Even better and more confident-sounding than the debut, this album remains Sade’s finest hour. The songs are simply incredible, be it the alluring, percussive R&B groove of “The Sweetest Taboo” (easily one of the most effortlessly sexy singles to be found on pop radio in the ‘80s), the passionate epic “Is It a Crime,” the incredibly hypnotic “Never As Good As the First Time,” or the haunting “Jezebel.” The album also serves as great proof that Sade, as good as of a singles act as they were in their prime, were truly a first-rate albums act as well, this disc working very well as an album piece when listened to all in one sitting, and it’s obvious that a lot of love and craft went into perfecting these songs and their production. It might be a little too meticulously-crafted for some tastes – in a lot of ways, Diamond Life and Promise are a lot like the Aja and Gaucho of mid-‘80s R&B, and you do have to wonder just how many hours were spent and how much money was sunk in the studio laboring over these recordings – but few other R&B and smooth-jazz acts of the ‘80s and ‘90s started their careers out on such a perfect pair of albums as these two, so it was certainly time well spent.

Stronger Than Pride (1988, Portrait)

A –

It’s thankfully not all that different from Diamond Life or Promise and the first three albums actually make a nice trilogy of sorts when played in succession, but there is an ever-so-slight drop-off in the quality of the songwriting this time out (a bit surprising considering the extended break since the last album). It’s hard to call the album a disappointment, though, when it’s still got songs as good as the tropical-flavored hypnotic grooves of “Paradise” and “Love Is Stronger Than Pride” and the gentle funk of “Nothing Can Come Between Us” and such well-crafted arrangements.  (Even the conga parts on songs like “Love Is Stronger Than Pride” seem very carefully thought out.) Like all Sade albums, the production and engineering both are simply astounding as well (it’s quite fitting, actually, that Sade would make its debut just in time for the dawn of the CD age), and it’s hard not to marvel at the sonics throughout the disc.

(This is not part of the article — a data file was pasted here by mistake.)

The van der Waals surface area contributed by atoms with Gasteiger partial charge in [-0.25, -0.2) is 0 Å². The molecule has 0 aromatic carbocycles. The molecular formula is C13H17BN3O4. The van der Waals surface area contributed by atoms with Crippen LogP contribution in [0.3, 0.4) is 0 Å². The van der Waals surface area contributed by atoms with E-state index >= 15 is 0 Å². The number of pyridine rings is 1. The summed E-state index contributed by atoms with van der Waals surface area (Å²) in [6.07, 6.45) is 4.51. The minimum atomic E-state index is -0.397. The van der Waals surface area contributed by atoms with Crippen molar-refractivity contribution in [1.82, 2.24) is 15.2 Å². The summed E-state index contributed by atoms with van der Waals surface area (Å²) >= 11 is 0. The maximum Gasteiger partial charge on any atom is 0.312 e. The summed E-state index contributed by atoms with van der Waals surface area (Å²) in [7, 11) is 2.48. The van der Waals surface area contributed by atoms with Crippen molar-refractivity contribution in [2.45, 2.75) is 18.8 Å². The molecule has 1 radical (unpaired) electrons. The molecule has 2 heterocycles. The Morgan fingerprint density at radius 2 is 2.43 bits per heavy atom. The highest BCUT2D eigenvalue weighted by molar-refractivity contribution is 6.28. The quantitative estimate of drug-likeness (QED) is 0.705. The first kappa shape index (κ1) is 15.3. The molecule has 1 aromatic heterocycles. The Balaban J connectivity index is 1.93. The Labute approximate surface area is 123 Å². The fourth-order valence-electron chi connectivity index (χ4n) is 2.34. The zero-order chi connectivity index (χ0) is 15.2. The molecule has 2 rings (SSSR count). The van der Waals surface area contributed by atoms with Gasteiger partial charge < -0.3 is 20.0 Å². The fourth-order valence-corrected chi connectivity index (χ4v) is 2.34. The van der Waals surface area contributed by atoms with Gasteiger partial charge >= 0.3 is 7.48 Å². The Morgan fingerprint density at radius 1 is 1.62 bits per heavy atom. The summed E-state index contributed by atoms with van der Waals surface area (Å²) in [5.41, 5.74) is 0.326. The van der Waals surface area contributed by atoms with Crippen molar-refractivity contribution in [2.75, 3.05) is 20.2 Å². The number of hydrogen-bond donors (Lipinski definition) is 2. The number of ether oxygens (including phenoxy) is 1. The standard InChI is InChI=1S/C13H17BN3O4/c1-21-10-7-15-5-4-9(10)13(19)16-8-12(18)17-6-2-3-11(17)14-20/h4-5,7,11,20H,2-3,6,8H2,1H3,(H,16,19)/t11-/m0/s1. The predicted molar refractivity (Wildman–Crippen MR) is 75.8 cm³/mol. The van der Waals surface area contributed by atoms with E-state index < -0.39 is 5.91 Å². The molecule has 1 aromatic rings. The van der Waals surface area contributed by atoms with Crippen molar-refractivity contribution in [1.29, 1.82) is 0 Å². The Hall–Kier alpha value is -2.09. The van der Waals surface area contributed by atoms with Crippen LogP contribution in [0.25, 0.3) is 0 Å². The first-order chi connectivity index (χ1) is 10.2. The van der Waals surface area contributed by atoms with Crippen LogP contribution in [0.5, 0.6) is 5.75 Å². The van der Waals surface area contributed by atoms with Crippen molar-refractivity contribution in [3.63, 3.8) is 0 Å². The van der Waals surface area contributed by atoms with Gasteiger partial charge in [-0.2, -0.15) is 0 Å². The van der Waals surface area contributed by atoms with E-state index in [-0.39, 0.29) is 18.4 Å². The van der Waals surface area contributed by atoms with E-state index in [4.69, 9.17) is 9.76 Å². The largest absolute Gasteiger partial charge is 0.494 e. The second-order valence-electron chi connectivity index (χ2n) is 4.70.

Love Deluxe (1992, Epic)

B +

It’s not exactly quite as warm and inviting as any of their three immaculate ‘80s outings, but the band’s first outing of the ‘90s still finds them in fairly good form as songwriters. The lead-off single (and Top 40 hit), the sultry “No Ordinary Love” (also featured in the movie Indecent Proposal) is unusually cold-sounding for the band and also builds slowly, which makes you feel as if the hook will never arrive and that the song is simply just a studio jam (albeit a slow jam) in search of a chorus, but once it hits, it’s pretty addictive. The band fares better, though, when it sticks to warmer material, and the follow-up single, the charming smooth-jazz of “Kiss of Life,” is easily one of the band’s most underrated songs and should have been a Top 40 hit in its own right. The funky “Feel No Pain” finds the band in unusually downbeat lyrical territory (“Mama been laid off / Papa been laid off / My brother’s been laid off / for more than two years now”), but the groove and the melody are both so strong that it doesn’t feel all that out of place, and the song is surprisingly a highlight of the disc. “Cherish the Day” and “Bulletproof Soul” are both a little less organic than normal for the band, yet they’re just as alluring and beautiful, which just goes to show you how easily the band can adapt to new sounds while still retaining their identity.